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Bruschi-will he play?


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Tedy ready for action -- Stage appears set for LB's return

By John Tomase

Thursday, October 27, 2005 - Updated: 06:52 AM EST


FOXBORO – Nothing will be official until he takes the field, but all signs point to linebacker Tedy Bruschi making his emotional return Sunday against the Bills.

Bruschi practiced again yesterday, two days after running through his first full-contact drills of the season. Coach Bill Belichick said Bruschi has not been held back in any way, and teammates spoke of No. 54 as if he'll be manning his familiar position on Sunday.

``Today, my job is middle linebacker,'' Chad Brown said. ``Today, my job is to back up Tedy Bruschi.''

Belichick predictably was quiet on Bruschi's playing status, but he sounded encouraged by his performance in a week's worth of practices since returning from a stroke.

``We'll take it day to day and see where it goes,'' Belichick said. ``He's an experienced player, so it's not like he's starting from scratch. He's a good, fundamental player, so he's got a lot he can fall back on.''

Bruschi said the decision is in the hands of his coaches, but there's no question he wants to return as soon as possible.

``Tedy's Tedy,'' linebacker Don Davis said. ``When Tedy's ready, he's going to be in there. You don't expect a guy who suffered a stroke to play football again, but that's the kind of guy Tedy is. It's like he never left.''

The first step was returning to practice, which Bruschi did last week. The Patriots have until Saturday at 4 p.m. to activate him for Sunday's game. If they don't, they have until Nov. 9 at 4 p.m. to decide if he's going to play again this season, though that deadline appears unlikely to come into play.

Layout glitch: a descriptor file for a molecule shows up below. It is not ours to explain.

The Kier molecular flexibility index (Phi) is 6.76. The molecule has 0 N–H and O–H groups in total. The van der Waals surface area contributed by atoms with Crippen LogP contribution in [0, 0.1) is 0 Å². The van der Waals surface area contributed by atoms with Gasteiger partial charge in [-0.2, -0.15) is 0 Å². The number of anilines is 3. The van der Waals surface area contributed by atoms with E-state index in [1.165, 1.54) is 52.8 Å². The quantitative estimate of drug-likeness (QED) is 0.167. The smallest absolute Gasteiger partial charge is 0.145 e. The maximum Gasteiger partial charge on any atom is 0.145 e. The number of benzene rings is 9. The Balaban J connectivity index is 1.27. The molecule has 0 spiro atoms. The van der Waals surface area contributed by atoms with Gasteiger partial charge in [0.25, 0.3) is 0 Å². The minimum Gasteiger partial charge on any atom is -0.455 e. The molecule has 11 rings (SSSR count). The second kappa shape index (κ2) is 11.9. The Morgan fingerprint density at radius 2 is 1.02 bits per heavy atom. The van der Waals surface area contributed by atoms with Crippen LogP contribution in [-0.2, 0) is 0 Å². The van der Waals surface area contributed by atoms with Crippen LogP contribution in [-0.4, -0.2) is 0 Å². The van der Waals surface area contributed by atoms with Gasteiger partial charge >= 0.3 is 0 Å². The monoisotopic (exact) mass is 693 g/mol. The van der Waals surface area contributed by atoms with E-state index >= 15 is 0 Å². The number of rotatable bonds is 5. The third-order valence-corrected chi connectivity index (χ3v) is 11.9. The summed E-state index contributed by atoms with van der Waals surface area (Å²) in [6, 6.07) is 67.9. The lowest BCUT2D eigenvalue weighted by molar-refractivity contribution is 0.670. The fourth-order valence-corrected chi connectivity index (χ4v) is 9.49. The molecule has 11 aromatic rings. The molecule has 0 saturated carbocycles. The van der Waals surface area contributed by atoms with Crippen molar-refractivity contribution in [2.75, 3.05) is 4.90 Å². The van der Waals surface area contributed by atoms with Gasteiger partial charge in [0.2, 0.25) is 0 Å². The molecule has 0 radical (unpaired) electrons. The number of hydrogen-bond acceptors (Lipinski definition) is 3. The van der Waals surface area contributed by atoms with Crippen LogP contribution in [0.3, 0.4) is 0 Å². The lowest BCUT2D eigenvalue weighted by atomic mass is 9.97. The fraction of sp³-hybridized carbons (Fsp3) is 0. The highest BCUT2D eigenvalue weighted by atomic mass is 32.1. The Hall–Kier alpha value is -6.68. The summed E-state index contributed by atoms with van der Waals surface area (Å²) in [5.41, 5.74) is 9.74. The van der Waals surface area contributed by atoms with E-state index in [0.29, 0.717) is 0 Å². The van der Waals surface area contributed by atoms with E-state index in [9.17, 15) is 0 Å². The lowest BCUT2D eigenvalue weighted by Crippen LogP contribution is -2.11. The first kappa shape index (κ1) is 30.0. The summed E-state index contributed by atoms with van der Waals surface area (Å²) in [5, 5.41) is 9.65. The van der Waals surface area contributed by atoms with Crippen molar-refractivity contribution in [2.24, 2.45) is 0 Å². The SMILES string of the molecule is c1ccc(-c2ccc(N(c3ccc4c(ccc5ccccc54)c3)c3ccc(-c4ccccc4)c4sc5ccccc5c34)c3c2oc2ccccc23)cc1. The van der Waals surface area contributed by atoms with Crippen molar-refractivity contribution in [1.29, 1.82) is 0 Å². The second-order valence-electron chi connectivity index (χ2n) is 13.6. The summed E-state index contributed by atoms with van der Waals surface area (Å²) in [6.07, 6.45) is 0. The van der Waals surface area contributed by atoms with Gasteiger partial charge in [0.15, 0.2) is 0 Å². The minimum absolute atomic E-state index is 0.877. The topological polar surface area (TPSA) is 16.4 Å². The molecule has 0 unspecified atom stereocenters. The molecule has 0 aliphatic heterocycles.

The hitting started for real Monday, and Bruschi said he finished the day with nothing more than ``routine'' soreness, a byproduct of the conditioning work he did while sidelined.

``This isn't something I just jumped into,'' Bruschi said. ``I've been training pretty hard to get up to my goal of practicing and playing again. I think my body is ready.''

And his teammates think he's ready.

``It's great to have him back out there moving around and doing things,'' linebacker Rosevelt Colvin said. ``Hopefully, he can continue to progress. It's great to have him on the practice field. To have him on the game field would be even better.''

There do not appear to be any legal or waiver-related hurdles slowing Bruschi's process. As it stands now, when he's ready to play, he'll play.

``Emotions are emotions, and I've felt them all,'' Bruschi said. ``But this is about what I'm doing today. That's what I'm going to focus on to keep my emotions behind me so I can focus on going forward.''

The coaching staff wasted no time testing him.

``It felt like the first day of training camp,'' Bruschi said of Monday's practice. ``Before you put on the pads, there's a little anxiety, but of course, my first play was a fullback lead. After that play, I think I was all right.''

He made his presence felt immediately, particularly among teammates who had yet to take the field with him.

``He's very instinctual,'' Brown said. ``He knows his spot. I can see why he makes the plays that he does. He definitely has an uncanny feel for what the offense is trying to do.''

It's a feel the Patriots have missed, particularly since Rodney Harrison went down for the year with a knee injury in Week 3. The Pats allowed three plays of 55 yards or longer against Denver, and the hope is Bruschi can help solidify the middle of the defense.

``I'm a realist,'' Bruschi said. ``I know I missed minicamps and training camp. I know there are a lot of linebackers on this team ahead of my development in terms of new adjustments. Monty (Beisel) and Chad will have to help me. I'd like to get out there and see what I can do, but it's out of my control.

``The important thing is I'm back. I'm a player. I'm a member of the team. I've always trusted my coaches' judgment. Whatever they decide to do, I trust.''

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